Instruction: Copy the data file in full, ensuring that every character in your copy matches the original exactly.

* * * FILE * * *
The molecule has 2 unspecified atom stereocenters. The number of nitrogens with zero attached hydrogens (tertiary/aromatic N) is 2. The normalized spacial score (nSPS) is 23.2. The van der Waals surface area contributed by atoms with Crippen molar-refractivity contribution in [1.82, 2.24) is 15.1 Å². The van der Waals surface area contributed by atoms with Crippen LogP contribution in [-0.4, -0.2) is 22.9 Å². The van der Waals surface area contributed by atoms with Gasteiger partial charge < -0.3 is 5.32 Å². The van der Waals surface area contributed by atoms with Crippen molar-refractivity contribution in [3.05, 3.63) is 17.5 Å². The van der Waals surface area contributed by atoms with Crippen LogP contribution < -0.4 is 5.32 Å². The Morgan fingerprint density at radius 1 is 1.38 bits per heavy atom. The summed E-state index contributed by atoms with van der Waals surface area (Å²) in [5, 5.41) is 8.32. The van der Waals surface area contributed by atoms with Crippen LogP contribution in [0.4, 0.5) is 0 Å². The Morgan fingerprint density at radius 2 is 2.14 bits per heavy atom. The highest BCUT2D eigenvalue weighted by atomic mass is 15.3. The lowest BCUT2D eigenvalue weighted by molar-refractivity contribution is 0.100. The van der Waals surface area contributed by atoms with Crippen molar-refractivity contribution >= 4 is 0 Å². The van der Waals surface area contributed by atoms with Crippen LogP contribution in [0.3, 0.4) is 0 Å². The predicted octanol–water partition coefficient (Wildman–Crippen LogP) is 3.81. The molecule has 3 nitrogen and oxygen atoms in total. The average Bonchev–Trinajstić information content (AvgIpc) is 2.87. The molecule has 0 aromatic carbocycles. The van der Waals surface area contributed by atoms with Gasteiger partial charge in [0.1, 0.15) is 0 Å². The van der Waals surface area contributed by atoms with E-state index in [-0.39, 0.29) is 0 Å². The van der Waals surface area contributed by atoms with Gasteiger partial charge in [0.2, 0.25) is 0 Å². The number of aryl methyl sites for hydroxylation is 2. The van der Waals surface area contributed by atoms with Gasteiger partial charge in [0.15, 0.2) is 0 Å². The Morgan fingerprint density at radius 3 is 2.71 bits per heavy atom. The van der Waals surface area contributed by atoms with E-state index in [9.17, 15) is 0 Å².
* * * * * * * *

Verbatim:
The molecule has 2 unspecified atom stereocenters. The number of nitrogens with zero attached hydrogens (tertiary/aromatic N) is 2. The normalized spacial score (nSPS) is 23.2. The van der Waals surface area contributed by atoms with Crippen molar-refractivity contribution in [1.82, 2.24) is 15.1 Å². The van der Waals surface area contributed by atoms with Crippen LogP contribution in [-0.4, -0.2) is 22.9 Å². The van der Waals surface area contributed by atoms with Gasteiger partial charge < -0.3 is 5.32 Å². The van der Waals surface area contributed by atoms with Crippen molar-refractivity contribution in [3.05, 3.63) is 17.5 Å². The van der Waals surface area contributed by atoms with Crippen LogP contribution < -0.4 is 5.32 Å². The Morgan fingerprint density at radius 1 is 1.38 bits per heavy atom. The summed E-state index contributed by atoms with van der Waals surface area (Å²) in [5, 5.41) is 8.32. The van der Waals surface area contributed by atoms with Crippen LogP contribution in [0.4, 0.5) is 0 Å². The Morgan fingerprint density at radius 2 is 2.14 bits per heavy atom. The highest BCUT2D eigenvalue weighted by atomic mass is 15.3. The lowest BCUT2D eigenvalue weighted by molar-refractivity contribution is 0.100. The van der Waals surface area contributed by atoms with Crippen molar-refractivity contribution >= 4 is 0 Å². The van der Waals surface area contributed by atoms with Crippen LogP contribution in [0.3, 0.4) is 0 Å². The predicted octanol–water partition coefficient (Wildman–Crippen LogP) is 3.81. The molecule has 3 nitrogen and oxygen atoms in total. The average Bonchev–Trinajstić information content (AvgIpc) is 2.87. The molecule has 0 aromatic carbocycles. The van der Waals surface area contributed by atoms with Gasteiger partial charge in [0.1, 0.15) is 0 Å². The van der Waals surface area contributed by atoms with E-state index in [-0.39, 0.29) is 0 Å². The van der Waals surface area contributed by atoms with Gasteiger partial charge in [0.2, 0.25) is 0 Å². The number of aryl methyl sites for hydroxylation is 2. The van der Waals surface area contributed by atoms with Gasteiger partial charge in [0.15, 0.2) is 0 Å². The Morgan fingerprint density at radius 3 is 2.71 bits per heavy atom. The van der Waals surface area contributed by atoms with E-state index in [9.17, 15) is 0 Å².